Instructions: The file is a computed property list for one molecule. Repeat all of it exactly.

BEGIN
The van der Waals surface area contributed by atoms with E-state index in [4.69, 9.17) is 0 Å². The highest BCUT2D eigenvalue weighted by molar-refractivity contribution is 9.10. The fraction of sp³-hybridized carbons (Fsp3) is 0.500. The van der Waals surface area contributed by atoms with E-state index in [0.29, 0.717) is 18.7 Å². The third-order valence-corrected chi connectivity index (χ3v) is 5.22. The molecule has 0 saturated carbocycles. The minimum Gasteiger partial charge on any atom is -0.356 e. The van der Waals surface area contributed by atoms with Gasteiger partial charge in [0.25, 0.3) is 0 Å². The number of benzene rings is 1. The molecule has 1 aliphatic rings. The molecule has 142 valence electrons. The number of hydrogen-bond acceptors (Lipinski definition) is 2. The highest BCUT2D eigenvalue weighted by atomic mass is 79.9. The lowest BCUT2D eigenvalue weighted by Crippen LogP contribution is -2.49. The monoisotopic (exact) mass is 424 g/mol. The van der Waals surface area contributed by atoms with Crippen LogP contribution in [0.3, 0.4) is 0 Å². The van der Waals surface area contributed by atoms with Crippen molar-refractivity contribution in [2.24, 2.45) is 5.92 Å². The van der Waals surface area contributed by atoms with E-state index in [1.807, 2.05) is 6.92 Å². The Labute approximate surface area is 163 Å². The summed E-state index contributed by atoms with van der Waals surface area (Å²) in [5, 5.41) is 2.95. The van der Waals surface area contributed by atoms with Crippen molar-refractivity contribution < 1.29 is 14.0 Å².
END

The van der Waals surface area contributed by atoms with E-state index in [4.69, 9.17) is 0 Å². The highest BCUT2D eigenvalue weighted by molar-refractivity contribution is 9.10. The fraction of sp³-hybridized carbons (Fsp3) is 0.500. The van der Waals surface area contributed by atoms with E-state index in [0.29, 0.717) is 18.7 Å². The third-order valence-corrected chi connectivity index (χ3v) is 5.22. The molecule has 0 saturated carbocycles. The minimum Gasteiger partial charge on any atom is -0.356 e. The van der Waals surface area contributed by atoms with Gasteiger partial charge in [0.25, 0.3) is 0 Å². The number of benzene rings is 1. The molecule has 1 aliphatic rings. The molecule has 142 valence electrons. The number of hydrogen-bond acceptors (Lipinski definition) is 2. The highest BCUT2D eigenvalue weighted by atomic mass is 79.9. The lowest BCUT2D eigenvalue weighted by Crippen LogP contribution is -2.49. The monoisotopic (exact) mass is 424 g/mol. The van der Waals surface area contributed by atoms with Crippen LogP contribution in [0.3, 0.4) is 0 Å². The van der Waals surface area contributed by atoms with Crippen molar-refractivity contribution in [2.24, 2.45) is 5.92 Å². The van der Waals surface area contributed by atoms with E-state index in [1.807, 2.05) is 6.92 Å². The Labute approximate surface area is 163 Å². The summed E-state index contributed by atoms with van der Waals surface area (Å²) in [5, 5.41) is 2.95. The van der Waals surface area contributed by atoms with Crippen molar-refractivity contribution < 1.29 is 14.0 Å².